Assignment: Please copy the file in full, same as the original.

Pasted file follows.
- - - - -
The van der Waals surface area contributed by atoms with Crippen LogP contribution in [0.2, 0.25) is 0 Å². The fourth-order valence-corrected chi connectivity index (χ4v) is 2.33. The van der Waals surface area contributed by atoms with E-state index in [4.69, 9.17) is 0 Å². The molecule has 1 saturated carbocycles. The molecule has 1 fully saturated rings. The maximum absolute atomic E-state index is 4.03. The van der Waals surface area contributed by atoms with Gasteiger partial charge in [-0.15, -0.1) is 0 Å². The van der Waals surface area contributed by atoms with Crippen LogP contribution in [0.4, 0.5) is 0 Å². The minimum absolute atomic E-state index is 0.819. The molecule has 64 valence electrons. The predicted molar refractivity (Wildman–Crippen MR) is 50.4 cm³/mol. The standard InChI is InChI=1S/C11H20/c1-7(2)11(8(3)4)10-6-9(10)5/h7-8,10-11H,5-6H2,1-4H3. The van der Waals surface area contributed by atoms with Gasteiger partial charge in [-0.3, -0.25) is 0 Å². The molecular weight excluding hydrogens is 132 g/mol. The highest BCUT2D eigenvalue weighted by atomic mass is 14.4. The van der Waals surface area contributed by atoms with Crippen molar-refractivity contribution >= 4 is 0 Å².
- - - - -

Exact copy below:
The van der Waals surface area contributed by atoms with Crippen LogP contribution in [0.2, 0.25) is 0 Å². The fourth-order valence-corrected chi connectivity index (χ4v) is 2.33. The van der Waals surface area contributed by atoms with E-state index in [4.69, 9.17) is 0 Å². The molecule has 1 saturated carbocycles. The molecule has 1 fully saturated rings. The maximum absolute atomic E-state index is 4.03. The van der Waals surface area contributed by atoms with Gasteiger partial charge in [-0.15, -0.1) is 0 Å². The van der Waals surface area contributed by atoms with Crippen LogP contribution in [0.4, 0.5) is 0 Å². The minimum absolute atomic E-state index is 0.819. The molecule has 64 valence electrons. The predicted molar refractivity (Wildman–Crippen MR) is 50.4 cm³/mol. The standard InChI is InChI=1S/C11H20/c1-7(2)11(8(3)4)10-6-9(10)5/h7-8,10-11H,5-6H2,1-4H3. The van der Waals surface area contributed by atoms with Gasteiger partial charge in [-0.3, -0.25) is 0 Å². The molecular weight excluding hydrogens is 132 g/mol. The highest BCUT2D eigenvalue weighted by atomic mass is 14.4. The van der Waals surface area contributed by atoms with Crippen molar-refractivity contribution >= 4 is 0 Å².